Prime isn’t free. It costs $10 a month. Quite a nice bit of mental trickery on Amazon’s part to convince people Prime shipping is somehow free, when in reality people pay out the nose for it, regardless of how many purchases they actually make.

      Reply
      1. Angie Neer

        I signed up for Prime a couple of years ago, briefly. Once during that period, I shopped for something on an unfamiliar computer, and then decided to buy the item, which required I log in. Immediately after I logged in, the price for the item increased significantly…I literally saw the numbers change as the page refreshed. That’s not the only or primary reason I now avoid Amazon, but it’s one.

        Reply
    2. Elizabeth Burton

      Amazon’s special deals with the delivery services make it impossible for anyone to compete with them for either price or delivery time. I discovered just how bad non-Prime shipping is when they recently decided to shut down their Createspace POD operation and create a hybrid with Kindle called Kindle Enterprise Publishing.

      The original idea was to offer the aspiring authors who think they’re getting a great deal publishing via Kindle free preparation of their uploaded files for on-demand printing. Yea! They could get real books to pass out. This apparently proved so successful Amazon opted to integrate it as a new “business.”

      The problem is, the entire thing was designed with those self-publishing naifs in mind, and the assumption they might have a dozen or so titles to be catalogued. I have almost 200. I know other digital publishers who likely have even more, and offer to have books printed for their authors who want them.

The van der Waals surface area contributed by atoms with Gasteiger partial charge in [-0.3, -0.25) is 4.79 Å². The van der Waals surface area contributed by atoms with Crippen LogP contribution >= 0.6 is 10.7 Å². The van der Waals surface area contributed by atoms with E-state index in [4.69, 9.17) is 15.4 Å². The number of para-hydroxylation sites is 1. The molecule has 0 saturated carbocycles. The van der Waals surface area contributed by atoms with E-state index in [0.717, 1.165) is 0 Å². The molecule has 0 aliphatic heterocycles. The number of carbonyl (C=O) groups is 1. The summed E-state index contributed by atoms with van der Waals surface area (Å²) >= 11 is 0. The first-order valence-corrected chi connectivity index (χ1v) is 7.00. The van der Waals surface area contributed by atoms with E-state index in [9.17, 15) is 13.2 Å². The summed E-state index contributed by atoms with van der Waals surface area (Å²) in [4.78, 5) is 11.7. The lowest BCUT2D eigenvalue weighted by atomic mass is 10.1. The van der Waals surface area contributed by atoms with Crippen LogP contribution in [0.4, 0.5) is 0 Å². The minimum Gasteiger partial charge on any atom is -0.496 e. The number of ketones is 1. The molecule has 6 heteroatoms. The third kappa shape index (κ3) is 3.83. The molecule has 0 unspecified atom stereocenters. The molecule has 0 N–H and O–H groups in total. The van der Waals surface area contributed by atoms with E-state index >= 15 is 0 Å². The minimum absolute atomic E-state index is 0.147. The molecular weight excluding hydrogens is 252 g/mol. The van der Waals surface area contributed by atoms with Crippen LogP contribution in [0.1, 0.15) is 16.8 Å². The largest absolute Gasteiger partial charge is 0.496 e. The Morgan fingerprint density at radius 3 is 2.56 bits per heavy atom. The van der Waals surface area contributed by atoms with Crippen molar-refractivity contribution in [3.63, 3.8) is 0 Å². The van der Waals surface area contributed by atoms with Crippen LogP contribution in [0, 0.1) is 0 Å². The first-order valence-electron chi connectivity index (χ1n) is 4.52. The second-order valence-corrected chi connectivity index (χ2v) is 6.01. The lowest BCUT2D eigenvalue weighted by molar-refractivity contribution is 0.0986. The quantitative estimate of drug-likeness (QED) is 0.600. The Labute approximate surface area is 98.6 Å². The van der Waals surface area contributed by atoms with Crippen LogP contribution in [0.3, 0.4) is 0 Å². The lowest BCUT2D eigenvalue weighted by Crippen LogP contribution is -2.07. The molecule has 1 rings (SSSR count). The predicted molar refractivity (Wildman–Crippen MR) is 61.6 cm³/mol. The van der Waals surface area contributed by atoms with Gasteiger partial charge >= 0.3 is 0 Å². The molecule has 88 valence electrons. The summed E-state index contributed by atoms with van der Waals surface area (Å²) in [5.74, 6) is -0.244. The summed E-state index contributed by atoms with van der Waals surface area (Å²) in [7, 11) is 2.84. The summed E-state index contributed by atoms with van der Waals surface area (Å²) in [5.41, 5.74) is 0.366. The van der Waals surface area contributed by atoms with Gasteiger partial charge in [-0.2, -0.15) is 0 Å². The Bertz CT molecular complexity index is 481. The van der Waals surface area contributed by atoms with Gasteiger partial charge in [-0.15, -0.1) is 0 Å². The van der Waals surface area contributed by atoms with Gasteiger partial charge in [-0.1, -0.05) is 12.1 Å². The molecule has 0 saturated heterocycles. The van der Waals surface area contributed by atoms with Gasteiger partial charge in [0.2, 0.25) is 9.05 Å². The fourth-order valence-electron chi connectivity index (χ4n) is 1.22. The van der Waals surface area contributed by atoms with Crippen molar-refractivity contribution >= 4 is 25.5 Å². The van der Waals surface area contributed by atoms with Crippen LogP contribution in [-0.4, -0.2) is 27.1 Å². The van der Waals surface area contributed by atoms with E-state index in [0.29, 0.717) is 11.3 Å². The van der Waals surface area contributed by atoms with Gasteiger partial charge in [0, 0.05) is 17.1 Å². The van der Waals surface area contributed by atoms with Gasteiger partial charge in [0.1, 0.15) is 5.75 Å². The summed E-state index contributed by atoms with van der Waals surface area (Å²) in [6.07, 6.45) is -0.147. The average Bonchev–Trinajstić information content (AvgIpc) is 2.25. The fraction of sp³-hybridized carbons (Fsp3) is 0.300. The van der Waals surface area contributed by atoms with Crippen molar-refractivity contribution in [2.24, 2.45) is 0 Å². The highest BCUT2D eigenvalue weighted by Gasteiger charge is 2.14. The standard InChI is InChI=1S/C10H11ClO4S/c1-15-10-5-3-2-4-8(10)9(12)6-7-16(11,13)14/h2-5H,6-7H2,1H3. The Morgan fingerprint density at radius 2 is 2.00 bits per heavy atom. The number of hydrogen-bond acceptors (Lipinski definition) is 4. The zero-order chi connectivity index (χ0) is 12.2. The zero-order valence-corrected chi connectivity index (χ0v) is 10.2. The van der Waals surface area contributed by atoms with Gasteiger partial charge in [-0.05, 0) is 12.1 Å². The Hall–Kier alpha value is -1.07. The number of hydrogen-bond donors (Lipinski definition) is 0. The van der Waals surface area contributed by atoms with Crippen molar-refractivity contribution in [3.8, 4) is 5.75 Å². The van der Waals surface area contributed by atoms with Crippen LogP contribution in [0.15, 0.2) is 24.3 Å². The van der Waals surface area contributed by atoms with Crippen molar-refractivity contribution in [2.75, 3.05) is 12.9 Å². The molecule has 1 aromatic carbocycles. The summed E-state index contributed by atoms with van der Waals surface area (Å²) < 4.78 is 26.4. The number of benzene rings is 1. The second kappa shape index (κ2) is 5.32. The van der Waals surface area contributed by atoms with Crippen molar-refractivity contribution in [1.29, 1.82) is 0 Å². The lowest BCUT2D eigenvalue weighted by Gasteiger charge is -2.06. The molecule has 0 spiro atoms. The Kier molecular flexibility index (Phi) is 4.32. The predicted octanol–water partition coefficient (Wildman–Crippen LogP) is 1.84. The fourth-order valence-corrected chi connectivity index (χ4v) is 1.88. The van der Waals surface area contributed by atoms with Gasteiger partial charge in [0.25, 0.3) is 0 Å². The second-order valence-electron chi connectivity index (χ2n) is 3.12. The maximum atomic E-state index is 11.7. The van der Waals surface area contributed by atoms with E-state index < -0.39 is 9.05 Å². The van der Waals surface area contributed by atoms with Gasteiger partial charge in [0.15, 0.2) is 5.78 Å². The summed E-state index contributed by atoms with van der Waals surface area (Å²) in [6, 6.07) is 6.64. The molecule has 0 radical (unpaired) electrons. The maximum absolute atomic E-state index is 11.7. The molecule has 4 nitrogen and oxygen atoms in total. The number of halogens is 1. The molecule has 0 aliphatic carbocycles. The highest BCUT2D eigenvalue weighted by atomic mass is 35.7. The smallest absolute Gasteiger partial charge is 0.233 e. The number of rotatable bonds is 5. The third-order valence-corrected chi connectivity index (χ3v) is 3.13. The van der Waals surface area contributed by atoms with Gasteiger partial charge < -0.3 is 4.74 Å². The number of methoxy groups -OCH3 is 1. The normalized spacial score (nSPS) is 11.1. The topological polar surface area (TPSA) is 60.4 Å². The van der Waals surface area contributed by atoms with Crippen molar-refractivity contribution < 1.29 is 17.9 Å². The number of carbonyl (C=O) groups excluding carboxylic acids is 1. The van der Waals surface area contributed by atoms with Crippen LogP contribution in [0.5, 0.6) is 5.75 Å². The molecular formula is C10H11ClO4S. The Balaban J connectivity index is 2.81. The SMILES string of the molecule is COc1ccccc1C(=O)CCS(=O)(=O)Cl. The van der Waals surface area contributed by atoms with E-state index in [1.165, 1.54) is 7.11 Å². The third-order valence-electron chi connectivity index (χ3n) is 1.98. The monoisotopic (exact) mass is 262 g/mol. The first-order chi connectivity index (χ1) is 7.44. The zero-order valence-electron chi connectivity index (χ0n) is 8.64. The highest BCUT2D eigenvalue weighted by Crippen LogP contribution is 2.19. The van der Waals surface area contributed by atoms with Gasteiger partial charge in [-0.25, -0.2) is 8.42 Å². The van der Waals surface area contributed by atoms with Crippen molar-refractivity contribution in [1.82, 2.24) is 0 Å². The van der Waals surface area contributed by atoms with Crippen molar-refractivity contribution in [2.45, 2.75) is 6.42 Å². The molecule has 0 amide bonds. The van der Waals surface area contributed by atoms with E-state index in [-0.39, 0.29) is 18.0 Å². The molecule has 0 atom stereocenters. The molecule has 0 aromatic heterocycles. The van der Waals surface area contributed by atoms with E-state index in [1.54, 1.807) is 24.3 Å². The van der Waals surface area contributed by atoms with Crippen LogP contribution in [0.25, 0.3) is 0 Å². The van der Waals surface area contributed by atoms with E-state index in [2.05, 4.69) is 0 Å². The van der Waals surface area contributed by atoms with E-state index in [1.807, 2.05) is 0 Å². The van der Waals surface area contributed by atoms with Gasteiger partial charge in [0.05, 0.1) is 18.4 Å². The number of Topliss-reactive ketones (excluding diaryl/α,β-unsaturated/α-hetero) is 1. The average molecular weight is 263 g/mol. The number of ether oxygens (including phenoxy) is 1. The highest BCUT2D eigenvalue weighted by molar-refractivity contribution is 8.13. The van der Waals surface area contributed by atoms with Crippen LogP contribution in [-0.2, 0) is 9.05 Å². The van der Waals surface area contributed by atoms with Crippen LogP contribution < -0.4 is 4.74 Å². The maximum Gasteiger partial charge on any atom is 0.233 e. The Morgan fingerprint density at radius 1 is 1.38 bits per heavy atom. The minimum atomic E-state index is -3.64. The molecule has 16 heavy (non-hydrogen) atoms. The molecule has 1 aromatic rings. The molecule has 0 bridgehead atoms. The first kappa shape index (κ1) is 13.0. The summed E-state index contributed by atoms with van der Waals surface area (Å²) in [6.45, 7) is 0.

The real mess, though, is that now, instead of a unique shopping cart, all sales at wholesale are done through Amazon. I recently ordered two copies each of six titles for a new customer. Two of one title were shipped separately from the other two, which were apparently destroyed in that Baltimore warehouse building collapse a while back. Instead of replacing, they just canceled the order, so I had to re-order. Only I couldn’t, because they claimed those two titles weren’t for sale at Amazon (they were). I had to order from a different distributor.

      I was belatedly informed that if I wanted all books in an order to be shipped together, I had to so specify, as apparently they are now being printed all over h*** and gone instead of at one location, as they were previously, and shipped whenever. Delivery is taking up to two weeks or more.